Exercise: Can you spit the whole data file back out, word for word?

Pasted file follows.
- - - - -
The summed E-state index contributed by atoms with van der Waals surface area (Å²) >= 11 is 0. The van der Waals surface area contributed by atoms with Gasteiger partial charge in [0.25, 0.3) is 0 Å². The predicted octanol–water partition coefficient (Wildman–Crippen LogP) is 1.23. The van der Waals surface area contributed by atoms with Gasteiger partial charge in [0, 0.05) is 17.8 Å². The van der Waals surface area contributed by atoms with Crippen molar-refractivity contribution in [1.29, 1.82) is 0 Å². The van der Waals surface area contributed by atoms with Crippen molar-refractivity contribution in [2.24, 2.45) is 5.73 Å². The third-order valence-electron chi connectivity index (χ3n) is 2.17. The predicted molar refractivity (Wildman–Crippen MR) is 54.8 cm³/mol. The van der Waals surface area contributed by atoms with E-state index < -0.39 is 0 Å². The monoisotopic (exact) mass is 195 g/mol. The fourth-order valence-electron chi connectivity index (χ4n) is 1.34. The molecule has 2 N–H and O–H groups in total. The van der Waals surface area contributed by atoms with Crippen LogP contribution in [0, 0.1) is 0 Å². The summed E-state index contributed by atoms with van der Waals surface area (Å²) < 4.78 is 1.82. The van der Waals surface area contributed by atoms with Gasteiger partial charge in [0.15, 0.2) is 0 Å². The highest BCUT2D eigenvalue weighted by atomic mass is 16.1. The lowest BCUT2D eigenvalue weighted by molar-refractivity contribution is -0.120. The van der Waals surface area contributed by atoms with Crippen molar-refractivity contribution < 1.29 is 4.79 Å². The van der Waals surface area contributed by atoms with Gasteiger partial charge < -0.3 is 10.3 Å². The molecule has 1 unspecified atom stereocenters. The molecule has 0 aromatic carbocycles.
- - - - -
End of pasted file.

The summed E-state index contributed by atoms with van der Waals surface area (Å²) >= 11 is 0. The van der Waals surface area contributed by atoms with Gasteiger partial charge in [0.25, 0.3) is 0 Å². The predicted octanol–water partition coefficient (Wildman–Crippen LogP) is 1.23. The van der Waals surface area contributed by atoms with Gasteiger partial charge in [0, 0.05) is 17.8 Å². The van der Waals surface area contributed by atoms with Crippen molar-refractivity contribution in [1.29, 1.82) is 0 Å². The van der Waals surface area contributed by atoms with Crippen molar-refractivity contribution in [2.24, 2.45) is 5.73 Å². The third-order valence-electron chi connectivity index (χ3n) is 2.17. The predicted molar refractivity (Wildman–Crippen MR) is 54.8 cm³/mol. The van der Waals surface area contributed by atoms with E-state index < -0.39 is 0 Å². The monoisotopic (exact) mass is 195 g/mol. The fourth-order valence-electron chi connectivity index (χ4n) is 1.34. The molecule has 2 N–H and O–H groups in total. The van der Waals surface area contributed by atoms with Crippen LogP contribution in [0, 0.1) is 0 Å². The summed E-state index contributed by atoms with van der Waals surface area (Å²) < 4.78 is 1.82. The van der Waals surface area contributed by atoms with Gasteiger partial charge in [0.15, 0.2) is 0 Å². The highest BCUT2D eigenvalue weighted by atomic mass is 16.1. The lowest BCUT2D eigenvalue weighted by molar-refractivity contribution is -0.120. The van der Waals surface area contributed by atoms with Crippen molar-refractivity contribution < 1.29 is 4.79 Å². The van der Waals surface area contributed by atoms with Gasteiger partial charge < -0.3 is 10.3 Å². The molecule has 1 unspecified atom stereocenters. The molecule has 0 aromatic carbocycles.